As architects we report directly to the client, and we make enquiries and issue instructions on behalf of the client. Building projects often involve the expertise of other professionals, specialist consultants and specialist suppliers, people such as structural engineers, environmental engineers, quantity surveyors, energy consultants, lighting designers, landscape gardeners etc.
If and when such specialists are needed, we advise the client regarding their involvement – their remit and their terms and conditions – and we integrate them into the ‘project team’.
We coordinate their efforts appropriately and ensure that their input enhances the project as a whole. The engagement of specialist consultants and the payment of their fees is the direct responsibility of the client.
Our responsibilities as architects:
To provide our clients with clear advice at the outset of the project, ensuring a good understanding of the salient issues which define the project, such as:
- Likely build costs
- Time scales
- Statutory consents
- Environmental concerns
- The need to engage others
- Professional consultants
To establish a firm and agreed brief
To respond to the brief accurately and appropriately
To produce a design scheme which are practical and viable in terms of ‘build-ability’ and which reflect as realistically as possible the agreed budget.
To produce designs for which statutory legislation can be sought i.e. planning consent, listed building consent and building regulations approval.
To apply for planning consent as the appropriate juncture and to monitor the application whilst it is under review by the local authority.
To liaise with any other professional consultants who are engaged on the project e.g. structural engineers. Also to produce all the necessary detailed construction drawings, diagrams, specifications and schedules etc. that enable a building contractor to prepare tendered costs and build the scheme.
To apply for building regulations approval and to liaise with the local authority Building Control Officer or an ‘Approved Inspector’.
To pay attention to health and safety issues and to ensure that the design scheme is respectful of these issues.
To address the concerns and the rights of adjoining neighbours and to exhibit a duty of care to any adjoining or near neighbours.
To advise the clients regarding ‘Party wall’ matters (as and if necessary) and to arrange the appointment of a party wall surveyor to consult and negotiate a party wall agreement with the adjoining neighbours.
To advise clients on the different methods or procuring a building contract. Also to assist the clients with the selection of a suitable building contractor as well as the selection and nomination of any specialist sub-contractors or suppliers.
To instigate the building contract (the contract between the client and the building contractor) and to oversee the building works. To generally monitor the progress and quality of the building works as closely and attentively as is reasonable possible.
To keep the client updated as much as is practically possible regarding the progress of the building works. To involve them, as it becomes necessary, when an important decision has to be made.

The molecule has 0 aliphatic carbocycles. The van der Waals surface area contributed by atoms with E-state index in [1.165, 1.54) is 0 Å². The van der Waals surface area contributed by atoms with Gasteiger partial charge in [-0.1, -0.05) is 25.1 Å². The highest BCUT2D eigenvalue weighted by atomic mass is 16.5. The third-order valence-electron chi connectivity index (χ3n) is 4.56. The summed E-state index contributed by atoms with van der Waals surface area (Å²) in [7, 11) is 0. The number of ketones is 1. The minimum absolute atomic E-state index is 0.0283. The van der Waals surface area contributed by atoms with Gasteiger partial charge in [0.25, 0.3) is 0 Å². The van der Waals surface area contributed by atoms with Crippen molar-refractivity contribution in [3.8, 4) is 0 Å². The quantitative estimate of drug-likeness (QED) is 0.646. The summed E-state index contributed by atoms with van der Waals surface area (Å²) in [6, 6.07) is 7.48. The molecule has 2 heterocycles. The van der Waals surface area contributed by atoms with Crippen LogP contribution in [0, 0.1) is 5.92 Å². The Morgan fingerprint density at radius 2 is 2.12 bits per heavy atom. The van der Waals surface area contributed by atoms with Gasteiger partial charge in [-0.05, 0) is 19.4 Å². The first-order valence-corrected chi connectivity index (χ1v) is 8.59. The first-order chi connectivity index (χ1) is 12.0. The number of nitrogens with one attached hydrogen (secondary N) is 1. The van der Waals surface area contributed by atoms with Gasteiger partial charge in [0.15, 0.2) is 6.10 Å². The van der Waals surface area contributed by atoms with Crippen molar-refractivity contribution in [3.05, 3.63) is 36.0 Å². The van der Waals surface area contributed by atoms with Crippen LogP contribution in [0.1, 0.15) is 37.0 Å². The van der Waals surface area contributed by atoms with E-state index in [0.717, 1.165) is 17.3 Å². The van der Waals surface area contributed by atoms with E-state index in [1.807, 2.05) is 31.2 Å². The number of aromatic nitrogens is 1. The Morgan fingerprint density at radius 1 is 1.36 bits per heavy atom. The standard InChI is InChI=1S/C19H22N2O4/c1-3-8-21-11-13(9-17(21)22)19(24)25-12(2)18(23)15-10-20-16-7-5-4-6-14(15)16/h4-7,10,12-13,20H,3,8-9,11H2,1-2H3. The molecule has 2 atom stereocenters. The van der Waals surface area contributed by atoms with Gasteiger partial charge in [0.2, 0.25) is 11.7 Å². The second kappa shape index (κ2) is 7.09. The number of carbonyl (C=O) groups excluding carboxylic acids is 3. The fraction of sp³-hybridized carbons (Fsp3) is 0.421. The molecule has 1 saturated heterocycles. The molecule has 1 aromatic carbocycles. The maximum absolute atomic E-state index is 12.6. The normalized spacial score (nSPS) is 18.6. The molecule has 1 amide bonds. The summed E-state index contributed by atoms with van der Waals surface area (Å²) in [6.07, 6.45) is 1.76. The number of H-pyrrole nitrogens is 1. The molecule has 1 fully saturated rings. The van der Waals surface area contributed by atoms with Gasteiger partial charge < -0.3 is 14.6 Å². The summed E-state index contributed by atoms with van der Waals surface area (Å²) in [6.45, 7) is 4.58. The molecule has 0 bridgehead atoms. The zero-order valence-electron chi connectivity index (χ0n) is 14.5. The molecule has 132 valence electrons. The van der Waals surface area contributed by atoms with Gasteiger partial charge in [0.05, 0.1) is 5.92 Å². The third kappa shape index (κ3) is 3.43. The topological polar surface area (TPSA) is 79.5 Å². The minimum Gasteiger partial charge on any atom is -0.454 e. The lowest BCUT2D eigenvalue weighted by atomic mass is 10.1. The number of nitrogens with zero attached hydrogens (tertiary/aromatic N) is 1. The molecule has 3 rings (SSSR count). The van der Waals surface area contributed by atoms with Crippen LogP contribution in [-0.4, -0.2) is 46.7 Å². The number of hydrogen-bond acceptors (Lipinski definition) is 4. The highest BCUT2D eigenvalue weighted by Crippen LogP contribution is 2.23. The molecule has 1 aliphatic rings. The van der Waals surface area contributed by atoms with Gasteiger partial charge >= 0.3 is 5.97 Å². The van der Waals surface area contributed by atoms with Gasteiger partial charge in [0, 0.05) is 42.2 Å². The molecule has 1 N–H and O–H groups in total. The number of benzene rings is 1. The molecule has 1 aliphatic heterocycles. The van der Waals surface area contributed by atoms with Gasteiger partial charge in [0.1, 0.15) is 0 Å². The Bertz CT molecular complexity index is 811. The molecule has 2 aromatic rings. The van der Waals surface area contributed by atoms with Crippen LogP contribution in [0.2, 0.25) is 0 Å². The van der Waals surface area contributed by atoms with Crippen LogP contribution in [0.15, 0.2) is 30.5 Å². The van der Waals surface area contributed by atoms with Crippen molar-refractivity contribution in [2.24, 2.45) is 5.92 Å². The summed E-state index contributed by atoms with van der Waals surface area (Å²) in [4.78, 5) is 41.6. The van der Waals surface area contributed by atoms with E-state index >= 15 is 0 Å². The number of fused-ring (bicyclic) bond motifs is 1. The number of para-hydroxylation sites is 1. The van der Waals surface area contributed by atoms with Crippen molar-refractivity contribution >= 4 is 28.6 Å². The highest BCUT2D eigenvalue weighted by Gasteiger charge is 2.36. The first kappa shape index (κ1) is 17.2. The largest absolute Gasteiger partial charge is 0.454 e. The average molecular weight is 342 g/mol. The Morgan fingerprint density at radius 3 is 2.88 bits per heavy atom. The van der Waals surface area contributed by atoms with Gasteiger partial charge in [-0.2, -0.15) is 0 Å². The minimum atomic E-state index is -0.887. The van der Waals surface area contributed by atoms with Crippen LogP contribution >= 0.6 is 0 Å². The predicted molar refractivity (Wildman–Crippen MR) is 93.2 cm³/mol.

To keep the client up-dated in respect of the overall building costs and any variations to the agreed contract costs.
To issue monthly valuations to facilitate regular progress payments from the client to the building contractor, ensuring the smooth progress of the works.
To oversee the final stages of the building project and to assist with the logistics of the handover from builder to client and the client taking up occupation of the completed scheme.
To monitor the final completion of building works, the scheduling of any outstanding items of work and the rectification of any latent defects.
The client has a contract with the architect and the architect provides professional services to the client. The client also has contractual relationships with the other professional consultants as recommended by the architect.
The client has a separate contractual relationship with the building contractor.
The building contractor also has contractual relationships with specialist sub-contractors and suppliers.
One important driver in the whole process is that all communication between the client and any of the other parties is channelled through the architect.
Responsibilities for the building works
In a building contract, the architect is responsible for and carries full professional indemnity insurance for all matters relating to architectural design. Likewise, the structural engineer is responsible for all aspects of the structural engineering design.
The building contractor carries full public liability insurance for his building activities and is responsible for the work he executes and the manner in which he does so. It is the building contractor who has the responsibility to carry out building work correctly and in accordance with the design drawing and specification. Architects and structural engineers have a duty to oversee and inspect the work of the contractor and to check that the work is carried out correctly. The overseeing of the work is carried out during regular inspections and is, therefore, not exhaustive. If a client requires continuous and detailed supervision of the work, then as architects, we would recommend that the client employs a ‘clerk of works’ to be on-site at all times or agrees to pay additional fees for Pike & Partners Architects to provide a ‘site architect’.